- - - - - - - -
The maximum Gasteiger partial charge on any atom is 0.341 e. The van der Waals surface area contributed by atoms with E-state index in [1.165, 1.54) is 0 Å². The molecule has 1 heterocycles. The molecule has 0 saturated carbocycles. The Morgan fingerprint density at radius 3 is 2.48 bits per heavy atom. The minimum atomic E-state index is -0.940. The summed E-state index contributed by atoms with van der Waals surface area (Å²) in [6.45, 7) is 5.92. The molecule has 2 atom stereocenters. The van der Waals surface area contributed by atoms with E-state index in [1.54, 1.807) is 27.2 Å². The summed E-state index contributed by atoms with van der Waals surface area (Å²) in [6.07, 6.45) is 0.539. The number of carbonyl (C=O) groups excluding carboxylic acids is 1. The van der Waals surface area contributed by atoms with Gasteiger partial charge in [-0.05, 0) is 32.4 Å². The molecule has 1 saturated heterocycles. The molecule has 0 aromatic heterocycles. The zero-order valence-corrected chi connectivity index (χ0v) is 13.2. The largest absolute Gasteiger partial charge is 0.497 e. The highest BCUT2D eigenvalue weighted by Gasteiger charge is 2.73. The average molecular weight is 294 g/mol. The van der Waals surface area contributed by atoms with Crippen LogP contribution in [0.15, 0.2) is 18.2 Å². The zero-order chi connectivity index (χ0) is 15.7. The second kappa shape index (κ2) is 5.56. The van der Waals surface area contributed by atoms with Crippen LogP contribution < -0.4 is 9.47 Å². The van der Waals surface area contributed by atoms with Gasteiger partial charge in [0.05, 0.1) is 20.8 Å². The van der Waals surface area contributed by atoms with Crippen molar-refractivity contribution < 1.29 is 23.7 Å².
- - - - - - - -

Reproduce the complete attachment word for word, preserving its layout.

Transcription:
The maximum Gasteiger partial charge on any atom is 0.341 e. The van der Waals surface area contributed by atoms with E-state index in [1.165, 1.54) is 0 Å². The molecule has 1 heterocycles. The molecule has 0 saturated carbocycles. The Morgan fingerprint density at radius 3 is 2.48 bits per heavy atom. The minimum atomic E-state index is -0.940. The summed E-state index contributed by atoms with van der Waals surface area (Å²) in [6.45, 7) is 5.92. The molecule has 2 atom stereocenters. The van der Waals surface area contributed by atoms with E-state index in [1.54, 1.807) is 27.2 Å². The summed E-state index contributed by atoms with van der Waals surface area (Å²) in [6.07, 6.45) is 0.539. The number of carbonyl (C=O) groups excluding carboxylic acids is 1. The van der Waals surface area contributed by atoms with Gasteiger partial charge in [-0.05, 0) is 32.4 Å². The molecule has 1 saturated heterocycles. The molecule has 0 aromatic heterocycles. The zero-order valence-corrected chi connectivity index (χ0v) is 13.2. The largest absolute Gasteiger partial charge is 0.497 e. The highest BCUT2D eigenvalue weighted by Gasteiger charge is 2.73. The average molecular weight is 294 g/mol. The van der Waals surface area contributed by atoms with Crippen LogP contribution in [0.15, 0.2) is 18.2 Å². The zero-order chi connectivity index (χ0) is 15.7. The second kappa shape index (κ2) is 5.56. The van der Waals surface area contributed by atoms with Crippen LogP contribution < -0.4 is 9.47 Å². The van der Waals surface area contributed by atoms with Gasteiger partial charge in [0.05, 0.1) is 20.8 Å². The van der Waals surface area contributed by atoms with Crippen molar-refractivity contribution < 1.29 is 23.7 Å².